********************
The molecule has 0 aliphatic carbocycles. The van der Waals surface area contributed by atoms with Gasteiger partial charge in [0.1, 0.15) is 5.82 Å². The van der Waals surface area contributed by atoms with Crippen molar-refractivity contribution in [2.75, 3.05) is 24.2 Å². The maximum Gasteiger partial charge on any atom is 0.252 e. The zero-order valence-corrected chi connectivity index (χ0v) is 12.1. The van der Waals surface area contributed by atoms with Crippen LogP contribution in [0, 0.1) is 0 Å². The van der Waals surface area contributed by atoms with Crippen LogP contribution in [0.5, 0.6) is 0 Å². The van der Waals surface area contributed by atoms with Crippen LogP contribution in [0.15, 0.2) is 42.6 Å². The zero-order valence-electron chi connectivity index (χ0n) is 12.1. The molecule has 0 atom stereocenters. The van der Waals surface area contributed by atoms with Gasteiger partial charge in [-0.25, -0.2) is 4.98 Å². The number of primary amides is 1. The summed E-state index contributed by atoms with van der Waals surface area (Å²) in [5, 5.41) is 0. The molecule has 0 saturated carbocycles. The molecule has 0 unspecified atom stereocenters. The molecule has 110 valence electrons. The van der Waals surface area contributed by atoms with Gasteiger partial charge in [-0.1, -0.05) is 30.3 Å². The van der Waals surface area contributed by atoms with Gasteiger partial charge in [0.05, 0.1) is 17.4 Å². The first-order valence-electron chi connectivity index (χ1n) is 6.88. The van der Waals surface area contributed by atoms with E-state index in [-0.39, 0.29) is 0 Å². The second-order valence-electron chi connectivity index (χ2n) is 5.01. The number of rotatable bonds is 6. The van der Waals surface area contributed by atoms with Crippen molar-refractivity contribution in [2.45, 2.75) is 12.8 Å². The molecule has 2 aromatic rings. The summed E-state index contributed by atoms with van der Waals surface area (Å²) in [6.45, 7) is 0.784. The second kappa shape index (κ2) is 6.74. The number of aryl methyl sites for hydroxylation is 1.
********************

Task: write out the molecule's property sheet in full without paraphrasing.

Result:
The molecule has 0 aliphatic carbocycles. The van der Waals surface area contributed by atoms with Gasteiger partial charge in [0.1, 0.15) is 5.82 Å². The van der Waals surface area contributed by atoms with Crippen molar-refractivity contribution in [2.75, 3.05) is 24.2 Å². The maximum Gasteiger partial charge on any atom is 0.252 e. The zero-order valence-corrected chi connectivity index (χ0v) is 12.1. The van der Waals surface area contributed by atoms with Crippen LogP contribution in [0, 0.1) is 0 Å². The van der Waals surface area contributed by atoms with Crippen LogP contribution in [0.5, 0.6) is 0 Å². The van der Waals surface area contributed by atoms with Crippen LogP contribution in [0.15, 0.2) is 42.6 Å². The zero-order valence-electron chi connectivity index (χ0n) is 12.1. The molecule has 0 atom stereocenters. The van der Waals surface area contributed by atoms with Gasteiger partial charge in [-0.25, -0.2) is 4.98 Å². The number of primary amides is 1. The summed E-state index contributed by atoms with van der Waals surface area (Å²) in [5, 5.41) is 0. The molecule has 0 saturated carbocycles. The molecule has 0 unspecified atom stereocenters. The molecule has 110 valence electrons. The van der Waals surface area contributed by atoms with Gasteiger partial charge in [-0.1, -0.05) is 30.3 Å². The van der Waals surface area contributed by atoms with Gasteiger partial charge in [0.05, 0.1) is 17.4 Å². The first-order valence-electron chi connectivity index (χ1n) is 6.88. The van der Waals surface area contributed by atoms with E-state index in [-0.39, 0.29) is 0 Å². The second-order valence-electron chi connectivity index (χ2n) is 5.01. The number of rotatable bonds is 6. The van der Waals surface area contributed by atoms with Crippen molar-refractivity contribution in [2.45, 2.75) is 12.8 Å². The molecule has 2 aromatic rings. The summed E-state index contributed by atoms with van der Waals surface area (Å²) in [6.45, 7) is 0.784. The second kappa shape index (κ2) is 6.74. The number of aryl methyl sites for hydroxylation is 1.